Keynes, in contrast, argued that, during economic downturns, aggregate demand would decline (e.g., to AD1) and, with a perfectly elastic aggregate supply curve at less than full employment (the horizontal section of AS), output would fall to less than full employment (Y1). Moreover, there were no automatic mechanisms within capitalism to restore full employment. Without the visible hand of government intervention—for example, deficit spending—the economy would operate at a level of output below full employment. Finally, Keynes argued, aggregate demand could be increased without provoking inflation (again, a general increase in the price level), an idea that economists and politicians opposed to deficit spending argued then and continue to claim today.

How did Keynes arrive at conclusions that ran so much against the neoclassical grain? Keynes did not reject all aspects of neoclassical economics—especially its theory of income distribution or its celebration of capitalism. But he did criticize some key assumptions, especially the idea that capitalism should be analyzed starting from individual decisions based on utility-maximization and complete knowledge. Instead, Keynes placed a great deal of importance on mass psychology and the limits to knowledge or uncertainty.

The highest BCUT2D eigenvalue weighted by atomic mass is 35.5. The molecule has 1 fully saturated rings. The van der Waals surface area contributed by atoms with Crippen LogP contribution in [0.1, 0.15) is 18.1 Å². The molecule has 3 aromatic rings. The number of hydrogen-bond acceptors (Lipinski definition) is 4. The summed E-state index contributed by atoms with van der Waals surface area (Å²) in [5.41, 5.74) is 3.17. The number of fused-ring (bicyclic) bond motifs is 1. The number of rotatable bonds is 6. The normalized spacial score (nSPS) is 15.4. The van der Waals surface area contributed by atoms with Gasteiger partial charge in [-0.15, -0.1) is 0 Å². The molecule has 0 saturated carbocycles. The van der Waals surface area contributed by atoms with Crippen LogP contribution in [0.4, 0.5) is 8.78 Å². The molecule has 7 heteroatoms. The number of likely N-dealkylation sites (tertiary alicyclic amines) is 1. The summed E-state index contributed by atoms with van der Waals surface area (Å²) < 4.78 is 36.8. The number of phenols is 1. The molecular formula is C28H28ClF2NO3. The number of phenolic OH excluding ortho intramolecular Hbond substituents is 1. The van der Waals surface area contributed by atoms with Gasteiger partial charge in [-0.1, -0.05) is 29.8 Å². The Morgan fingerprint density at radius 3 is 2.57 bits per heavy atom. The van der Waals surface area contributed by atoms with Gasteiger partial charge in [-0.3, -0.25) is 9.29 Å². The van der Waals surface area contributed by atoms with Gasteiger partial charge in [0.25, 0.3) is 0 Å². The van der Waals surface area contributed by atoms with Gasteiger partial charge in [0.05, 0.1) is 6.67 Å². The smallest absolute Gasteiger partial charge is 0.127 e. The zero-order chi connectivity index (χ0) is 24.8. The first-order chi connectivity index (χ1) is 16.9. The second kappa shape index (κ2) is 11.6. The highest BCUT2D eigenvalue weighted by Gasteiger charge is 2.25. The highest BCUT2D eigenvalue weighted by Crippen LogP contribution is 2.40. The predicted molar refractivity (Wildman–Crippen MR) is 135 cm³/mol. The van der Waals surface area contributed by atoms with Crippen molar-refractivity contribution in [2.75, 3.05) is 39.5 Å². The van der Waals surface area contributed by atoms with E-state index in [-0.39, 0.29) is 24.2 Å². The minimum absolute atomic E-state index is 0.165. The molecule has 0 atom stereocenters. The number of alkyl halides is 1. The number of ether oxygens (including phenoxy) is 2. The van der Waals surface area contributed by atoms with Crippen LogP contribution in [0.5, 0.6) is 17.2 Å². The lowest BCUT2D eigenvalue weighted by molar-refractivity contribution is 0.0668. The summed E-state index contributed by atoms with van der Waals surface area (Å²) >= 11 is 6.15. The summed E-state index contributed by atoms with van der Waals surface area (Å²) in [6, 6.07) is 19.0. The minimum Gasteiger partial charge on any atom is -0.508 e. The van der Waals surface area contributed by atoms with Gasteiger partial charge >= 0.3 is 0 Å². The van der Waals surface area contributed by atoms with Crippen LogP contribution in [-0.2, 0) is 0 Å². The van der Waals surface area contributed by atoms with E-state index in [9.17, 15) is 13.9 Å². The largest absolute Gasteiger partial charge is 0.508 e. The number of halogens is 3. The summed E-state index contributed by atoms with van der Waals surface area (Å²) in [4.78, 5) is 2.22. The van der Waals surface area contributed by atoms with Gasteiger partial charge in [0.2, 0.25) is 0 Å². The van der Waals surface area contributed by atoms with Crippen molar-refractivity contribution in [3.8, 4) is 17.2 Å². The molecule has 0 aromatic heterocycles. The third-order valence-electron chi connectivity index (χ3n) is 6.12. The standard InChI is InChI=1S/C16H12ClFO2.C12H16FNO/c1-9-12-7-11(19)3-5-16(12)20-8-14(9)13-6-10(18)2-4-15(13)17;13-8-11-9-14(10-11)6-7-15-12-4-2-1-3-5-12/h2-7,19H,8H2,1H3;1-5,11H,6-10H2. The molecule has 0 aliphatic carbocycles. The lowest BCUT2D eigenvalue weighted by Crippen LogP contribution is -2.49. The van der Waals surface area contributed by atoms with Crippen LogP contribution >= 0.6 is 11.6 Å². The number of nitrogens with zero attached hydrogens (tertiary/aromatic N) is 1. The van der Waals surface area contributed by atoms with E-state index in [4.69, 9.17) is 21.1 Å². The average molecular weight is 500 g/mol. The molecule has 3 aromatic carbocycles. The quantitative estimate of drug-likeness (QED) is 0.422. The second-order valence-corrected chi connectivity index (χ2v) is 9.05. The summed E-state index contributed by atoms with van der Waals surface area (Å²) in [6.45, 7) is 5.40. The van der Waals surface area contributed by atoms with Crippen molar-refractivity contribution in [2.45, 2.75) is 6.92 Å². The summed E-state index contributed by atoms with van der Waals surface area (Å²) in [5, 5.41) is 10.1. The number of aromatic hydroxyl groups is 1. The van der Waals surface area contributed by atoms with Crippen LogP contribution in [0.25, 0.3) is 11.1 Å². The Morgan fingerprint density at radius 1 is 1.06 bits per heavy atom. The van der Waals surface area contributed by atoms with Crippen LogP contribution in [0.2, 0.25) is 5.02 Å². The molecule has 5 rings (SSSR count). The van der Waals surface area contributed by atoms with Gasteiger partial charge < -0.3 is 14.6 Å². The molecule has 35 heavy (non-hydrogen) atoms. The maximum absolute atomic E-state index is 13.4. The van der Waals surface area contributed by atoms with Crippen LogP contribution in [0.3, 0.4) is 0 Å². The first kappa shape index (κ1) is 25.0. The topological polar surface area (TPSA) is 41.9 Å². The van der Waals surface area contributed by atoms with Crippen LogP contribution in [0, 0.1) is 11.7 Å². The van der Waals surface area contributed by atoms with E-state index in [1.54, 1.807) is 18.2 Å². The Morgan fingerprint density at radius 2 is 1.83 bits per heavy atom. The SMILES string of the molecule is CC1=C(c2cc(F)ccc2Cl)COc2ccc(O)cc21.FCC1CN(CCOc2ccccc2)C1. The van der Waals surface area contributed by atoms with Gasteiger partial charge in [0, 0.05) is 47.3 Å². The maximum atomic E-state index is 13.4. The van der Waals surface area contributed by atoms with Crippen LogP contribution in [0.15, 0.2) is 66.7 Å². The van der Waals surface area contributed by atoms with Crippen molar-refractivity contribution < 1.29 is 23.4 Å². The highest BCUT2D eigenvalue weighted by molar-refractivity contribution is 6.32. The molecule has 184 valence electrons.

Mass psychology and uncertainty are particularly important when it comes to capitalists’ investment decisions, which are an important component of aggregate demand. For Keynes, working-class households were expected to use for consumption a large and relatively stable share of their income (what is often referred to as the consumption function). Investors, however, engaged in a much more volatile set of decisions, and that’s because in many instances they had no rational knowledge about the future. They simply could not know.